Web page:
"Sir, I want to be a rescue diver, sir!" I snapped back as my minimal training had taught me to always start a sentence with Sir, and you ended that sentence with Sir.
"At ease, boy", he replied.
"Sir, Permission to speak freely , Sir?" I requested, not quite so snappish this time.
"I think that would be in order, seaman."
"Sir, I am an excellent athlete, and an accomplished swimmer. I had a scholarship to play soccer. I know I could be an outstanding diver, Sir."
"Some think you came here to get free surgery on your knee, boy."
"Sir, I've had the surgery, and the knee gets stronger every day", I said – now in a normal speaking voice, with all the sincerity I could muster.
"You're a Canadian, son?" he asked.
"I am Sir."
"Why did you not apply for American Citizenship? Don't you want to be an American, boy?" he asked.
"Sir, it had never been an issue before, I guess I never really thought I wasn't one, Sir."
That man looked me up and down. And he told me the rules. And rules in the Military are most definitely rules. And he asked me for the name of my recruiting officer, which at the time I still remembered, and told him.
"You should never have gotten this far, Fred." He said. I was stunned to hear my name. No one had called me Fred for four whole weeks. But he called me Fred.
"Your recruiting officer will be disciplined. And I am sorry that I have to give you two options, and the decision must be made right now." He said. "You can either apply right now for American citizenship and spend the remainder of your time on base as a Seaman recruit, or I will sign this Honorable Discharge for you and you can leave in the morning." The Admiral was still sitting in his chair behind his beautiful cherry red wood desk, he sat back and looked at me. It was not a mean look. It was the look of a man who was being sincere with me.
"I can't be a rescue diver, can I sir."
"Not in this tour son."
"I can't serve on a ship either?"
"I guess I am of little use here, Sir. I want to be useful."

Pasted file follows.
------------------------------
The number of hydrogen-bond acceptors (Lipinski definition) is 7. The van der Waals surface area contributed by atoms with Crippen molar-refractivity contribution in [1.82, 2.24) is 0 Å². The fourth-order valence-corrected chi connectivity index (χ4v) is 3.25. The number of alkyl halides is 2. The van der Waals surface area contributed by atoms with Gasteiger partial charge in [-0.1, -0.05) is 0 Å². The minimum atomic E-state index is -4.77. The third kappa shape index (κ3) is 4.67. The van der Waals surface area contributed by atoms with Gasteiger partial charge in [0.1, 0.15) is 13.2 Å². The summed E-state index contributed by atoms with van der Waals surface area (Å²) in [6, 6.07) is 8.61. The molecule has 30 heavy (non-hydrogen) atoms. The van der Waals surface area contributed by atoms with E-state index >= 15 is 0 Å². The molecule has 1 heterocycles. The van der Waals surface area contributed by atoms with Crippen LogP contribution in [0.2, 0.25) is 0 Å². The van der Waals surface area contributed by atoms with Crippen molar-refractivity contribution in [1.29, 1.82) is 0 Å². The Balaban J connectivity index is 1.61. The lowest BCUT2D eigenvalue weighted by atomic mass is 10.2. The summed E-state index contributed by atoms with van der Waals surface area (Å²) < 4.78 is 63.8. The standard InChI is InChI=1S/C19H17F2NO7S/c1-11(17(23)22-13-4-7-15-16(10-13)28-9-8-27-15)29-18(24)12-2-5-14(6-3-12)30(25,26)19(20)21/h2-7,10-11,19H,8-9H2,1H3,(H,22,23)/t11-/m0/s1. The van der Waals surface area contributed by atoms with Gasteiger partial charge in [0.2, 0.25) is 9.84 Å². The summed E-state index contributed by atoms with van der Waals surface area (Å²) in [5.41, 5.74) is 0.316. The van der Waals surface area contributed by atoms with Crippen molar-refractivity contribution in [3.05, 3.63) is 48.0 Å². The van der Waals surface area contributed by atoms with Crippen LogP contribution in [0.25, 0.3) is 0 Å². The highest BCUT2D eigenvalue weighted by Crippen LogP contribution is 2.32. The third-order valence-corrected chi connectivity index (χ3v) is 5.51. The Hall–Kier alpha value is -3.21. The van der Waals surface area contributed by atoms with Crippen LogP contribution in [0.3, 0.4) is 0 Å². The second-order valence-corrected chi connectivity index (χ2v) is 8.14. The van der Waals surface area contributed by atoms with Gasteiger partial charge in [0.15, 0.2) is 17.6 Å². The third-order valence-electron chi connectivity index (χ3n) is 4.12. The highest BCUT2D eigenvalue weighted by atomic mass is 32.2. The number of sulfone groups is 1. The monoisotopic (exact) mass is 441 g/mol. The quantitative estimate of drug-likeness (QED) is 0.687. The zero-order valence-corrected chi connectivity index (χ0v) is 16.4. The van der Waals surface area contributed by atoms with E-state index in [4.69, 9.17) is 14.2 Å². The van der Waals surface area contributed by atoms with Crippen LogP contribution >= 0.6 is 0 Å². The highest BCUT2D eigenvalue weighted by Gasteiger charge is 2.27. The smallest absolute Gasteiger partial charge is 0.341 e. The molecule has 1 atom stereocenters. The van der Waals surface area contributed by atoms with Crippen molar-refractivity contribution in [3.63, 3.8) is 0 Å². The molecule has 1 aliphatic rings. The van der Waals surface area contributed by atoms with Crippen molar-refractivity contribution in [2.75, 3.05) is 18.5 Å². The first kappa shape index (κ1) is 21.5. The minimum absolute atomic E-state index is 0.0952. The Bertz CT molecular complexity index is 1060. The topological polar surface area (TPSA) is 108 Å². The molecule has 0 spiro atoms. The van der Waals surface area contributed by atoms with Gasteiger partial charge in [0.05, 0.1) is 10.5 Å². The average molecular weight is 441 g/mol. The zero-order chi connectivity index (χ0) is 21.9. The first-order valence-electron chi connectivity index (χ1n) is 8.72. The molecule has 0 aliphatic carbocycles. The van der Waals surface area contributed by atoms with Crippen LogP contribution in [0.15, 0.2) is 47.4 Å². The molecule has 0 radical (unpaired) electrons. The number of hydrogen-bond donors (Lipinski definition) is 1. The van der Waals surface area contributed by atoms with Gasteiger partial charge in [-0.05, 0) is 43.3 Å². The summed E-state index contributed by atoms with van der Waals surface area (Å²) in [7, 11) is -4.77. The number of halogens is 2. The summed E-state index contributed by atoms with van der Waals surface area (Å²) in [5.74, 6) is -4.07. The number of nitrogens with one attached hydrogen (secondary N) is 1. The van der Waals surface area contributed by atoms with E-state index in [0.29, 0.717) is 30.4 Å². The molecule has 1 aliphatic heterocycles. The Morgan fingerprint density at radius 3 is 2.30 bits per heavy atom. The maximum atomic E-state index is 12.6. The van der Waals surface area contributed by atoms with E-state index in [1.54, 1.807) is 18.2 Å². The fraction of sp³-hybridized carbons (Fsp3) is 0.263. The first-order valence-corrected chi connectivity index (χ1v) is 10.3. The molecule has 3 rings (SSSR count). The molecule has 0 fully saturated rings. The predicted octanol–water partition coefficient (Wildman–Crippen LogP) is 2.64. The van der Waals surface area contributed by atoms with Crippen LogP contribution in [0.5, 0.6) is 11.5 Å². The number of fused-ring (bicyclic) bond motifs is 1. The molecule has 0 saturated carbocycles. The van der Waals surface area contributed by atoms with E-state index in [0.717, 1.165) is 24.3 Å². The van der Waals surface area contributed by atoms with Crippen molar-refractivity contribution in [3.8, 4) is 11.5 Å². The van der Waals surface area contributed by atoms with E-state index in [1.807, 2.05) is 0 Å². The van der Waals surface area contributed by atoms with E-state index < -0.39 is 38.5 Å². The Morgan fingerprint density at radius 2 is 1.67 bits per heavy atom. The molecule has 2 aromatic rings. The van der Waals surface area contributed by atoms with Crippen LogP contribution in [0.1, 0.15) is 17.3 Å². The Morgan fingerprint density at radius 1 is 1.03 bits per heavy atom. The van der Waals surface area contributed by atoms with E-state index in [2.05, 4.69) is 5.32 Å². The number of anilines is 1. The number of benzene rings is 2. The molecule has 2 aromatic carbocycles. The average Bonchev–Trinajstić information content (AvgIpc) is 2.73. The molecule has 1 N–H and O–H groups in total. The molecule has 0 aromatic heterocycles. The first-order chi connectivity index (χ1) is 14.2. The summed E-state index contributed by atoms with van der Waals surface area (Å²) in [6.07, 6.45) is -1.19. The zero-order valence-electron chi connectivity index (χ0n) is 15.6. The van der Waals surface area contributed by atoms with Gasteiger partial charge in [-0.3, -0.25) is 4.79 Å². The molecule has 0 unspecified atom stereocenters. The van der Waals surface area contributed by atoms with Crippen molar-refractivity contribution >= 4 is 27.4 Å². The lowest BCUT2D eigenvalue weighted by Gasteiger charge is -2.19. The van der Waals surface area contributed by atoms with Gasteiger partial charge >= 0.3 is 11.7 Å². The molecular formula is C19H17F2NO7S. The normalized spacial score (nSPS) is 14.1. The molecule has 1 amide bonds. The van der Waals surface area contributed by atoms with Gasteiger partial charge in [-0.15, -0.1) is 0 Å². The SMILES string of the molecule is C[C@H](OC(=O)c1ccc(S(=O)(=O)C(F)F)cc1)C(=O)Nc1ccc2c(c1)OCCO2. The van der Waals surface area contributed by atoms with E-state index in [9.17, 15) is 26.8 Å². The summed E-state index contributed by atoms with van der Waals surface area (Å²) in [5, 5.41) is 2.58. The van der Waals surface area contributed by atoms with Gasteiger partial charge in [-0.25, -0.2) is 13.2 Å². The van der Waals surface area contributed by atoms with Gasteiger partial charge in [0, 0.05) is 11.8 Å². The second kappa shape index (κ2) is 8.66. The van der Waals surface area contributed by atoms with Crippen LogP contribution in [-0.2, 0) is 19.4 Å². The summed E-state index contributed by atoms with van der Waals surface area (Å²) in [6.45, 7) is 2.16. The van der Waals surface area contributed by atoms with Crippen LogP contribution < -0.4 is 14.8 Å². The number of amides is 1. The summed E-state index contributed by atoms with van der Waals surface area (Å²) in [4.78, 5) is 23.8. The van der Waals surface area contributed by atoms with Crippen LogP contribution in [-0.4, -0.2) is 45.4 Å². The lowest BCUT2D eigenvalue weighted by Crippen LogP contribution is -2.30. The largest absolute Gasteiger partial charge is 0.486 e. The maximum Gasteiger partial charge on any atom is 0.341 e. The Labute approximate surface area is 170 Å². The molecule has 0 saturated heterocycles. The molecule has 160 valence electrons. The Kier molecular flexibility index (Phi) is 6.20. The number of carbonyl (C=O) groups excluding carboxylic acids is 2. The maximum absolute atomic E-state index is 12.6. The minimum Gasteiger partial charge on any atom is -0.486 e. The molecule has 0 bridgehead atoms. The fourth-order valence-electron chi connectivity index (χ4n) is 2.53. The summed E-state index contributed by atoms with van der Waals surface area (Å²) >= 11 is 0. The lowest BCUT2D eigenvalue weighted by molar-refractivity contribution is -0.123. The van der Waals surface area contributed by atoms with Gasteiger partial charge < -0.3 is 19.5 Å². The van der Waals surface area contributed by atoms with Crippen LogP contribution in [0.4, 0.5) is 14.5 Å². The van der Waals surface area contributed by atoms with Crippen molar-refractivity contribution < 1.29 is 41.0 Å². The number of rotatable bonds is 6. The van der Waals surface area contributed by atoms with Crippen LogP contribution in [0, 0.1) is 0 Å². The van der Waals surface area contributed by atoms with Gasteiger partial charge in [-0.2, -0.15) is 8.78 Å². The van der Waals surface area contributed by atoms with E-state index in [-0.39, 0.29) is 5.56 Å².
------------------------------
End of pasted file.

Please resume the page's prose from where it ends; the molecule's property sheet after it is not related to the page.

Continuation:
"Then you should go home and be useful to your family."
And he signed my papers.
I am still a Canadian citizen still to this day. I am also loosely considered an American veteran, although I would never claim to be, nor expect any of the benefits of one.
When I returned to Baton Rouge, I found work. Hard work. Managing the night crew at a huge grocery store for a couple of years, and driving delivery trucks and warehouse work for an electrical supply company after that. And I learned that hard work means hard and work. And I knew that I had to get an education and figure out soon what it was I was supposed to do with my life.
When I came back to Canada to go to back to school, the Canadian Immigration officer at the Sarnia, Ontario port of entry said to me "Welcome home". I took that to heart. "They want me here!"
And since being back in Canada, I have always felt at home. Southern drawl or not, I am Canadian.
Since returning to Canada, I achieved my diploma, and for the past twenty-something years have been working in IT or IS - whichever you prefer – the last fifteen years at various levels of project management. And I have a pretty lengthy list of professional accomplishments, not to mention a wonderful family of a wife, two little girls, and now a cat and a dog, all living in what is still our dream home.
But I still sit and wonder about the decisions I made earlier in life. And I still regret I was never a rescue diver for the United States Coast Guard.
And tomorrow I'm getting this bloody knee fixed again.